I ducked out of Krankies before the end of White Fence’s set to catch Mount Moriah’s 11:40 set at the Garage.
Word of the Durham band’s growing stature as a force in the North Carolina music scene has spread, in part, through favorable exposure from INDY Week and a guest spot on North Carolina Public Radio’s “The State of Things.”
The room was buzzing with anticipation before the band had even finished its soundcheck. A boisterous contingent of Wake Forest University students mixed with appreciative musicians, including Justin Williams, who performs under the moniker Twelve Thousand Armies, and Stuart McLamb, the Winston-Salem native who fronts the Love Language. The Garage’s oversized fan cooled the sweltering air.
A few songs into their set, it was apparent that this band really is all that. Singer and guitarist Heather McEntire puts a convicted, soulful reading into songs that should quickly find a place in the state’s alt-country canon, while guitarist Jenks Miller’s playing is natural and unforced, a gale force of piercing wails and tremolos.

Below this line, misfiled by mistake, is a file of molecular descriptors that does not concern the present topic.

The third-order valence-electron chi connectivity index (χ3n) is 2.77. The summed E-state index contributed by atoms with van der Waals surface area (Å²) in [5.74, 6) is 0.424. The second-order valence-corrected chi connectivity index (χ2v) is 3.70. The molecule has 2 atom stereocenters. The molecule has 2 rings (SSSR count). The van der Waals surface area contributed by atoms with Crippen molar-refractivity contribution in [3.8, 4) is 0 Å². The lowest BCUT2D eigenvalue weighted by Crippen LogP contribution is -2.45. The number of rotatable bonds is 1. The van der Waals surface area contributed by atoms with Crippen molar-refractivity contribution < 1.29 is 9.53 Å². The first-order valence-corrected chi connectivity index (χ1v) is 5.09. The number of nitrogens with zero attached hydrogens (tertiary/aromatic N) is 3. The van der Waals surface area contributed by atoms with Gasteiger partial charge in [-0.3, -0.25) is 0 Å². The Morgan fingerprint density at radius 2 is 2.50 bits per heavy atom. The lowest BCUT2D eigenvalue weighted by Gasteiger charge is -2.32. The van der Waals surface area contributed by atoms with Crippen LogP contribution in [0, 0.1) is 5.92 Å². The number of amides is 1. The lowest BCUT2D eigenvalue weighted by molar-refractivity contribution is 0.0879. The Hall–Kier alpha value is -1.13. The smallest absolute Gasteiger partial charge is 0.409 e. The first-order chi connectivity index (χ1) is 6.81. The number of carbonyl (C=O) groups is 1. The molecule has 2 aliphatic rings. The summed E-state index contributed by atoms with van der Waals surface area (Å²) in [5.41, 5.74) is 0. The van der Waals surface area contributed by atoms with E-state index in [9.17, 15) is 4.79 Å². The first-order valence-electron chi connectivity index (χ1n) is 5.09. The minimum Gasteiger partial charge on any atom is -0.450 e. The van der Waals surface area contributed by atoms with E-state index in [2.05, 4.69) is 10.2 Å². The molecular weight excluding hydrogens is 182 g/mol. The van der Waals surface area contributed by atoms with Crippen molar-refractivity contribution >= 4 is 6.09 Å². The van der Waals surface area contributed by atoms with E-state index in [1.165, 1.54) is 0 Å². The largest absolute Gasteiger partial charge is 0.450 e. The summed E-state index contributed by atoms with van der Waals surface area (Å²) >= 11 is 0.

To make the experience all the better, the band’s earnest spirit incorporates a charismatic stage presence, embodied by McEntire’s playful lunging, occasional remonstrating by jabbing her index finger in the air and shaking her arm as if to loosen her shirt cuff.
The conclusion of Mount Moriah’s set prompted a frantic rush for the door and people power-walking down Trade Street. A collective sense of inebriation was setting in, something like a thirst for the tonic of sheer stimulation to ward off the tug of sleep. Word had circulated all evening that TOW3RS, a one-man EDM sensation from Chapel Hill, was not to be missed.
A flash of the wristband elicited a nod of approval from the doorman, and they surged into the low-ceilinged confines of Single Brothers bar. Half of them rushed the bar and the rest made a beeline for the backyard, from whence a sensuous disco throb pulsed into the night.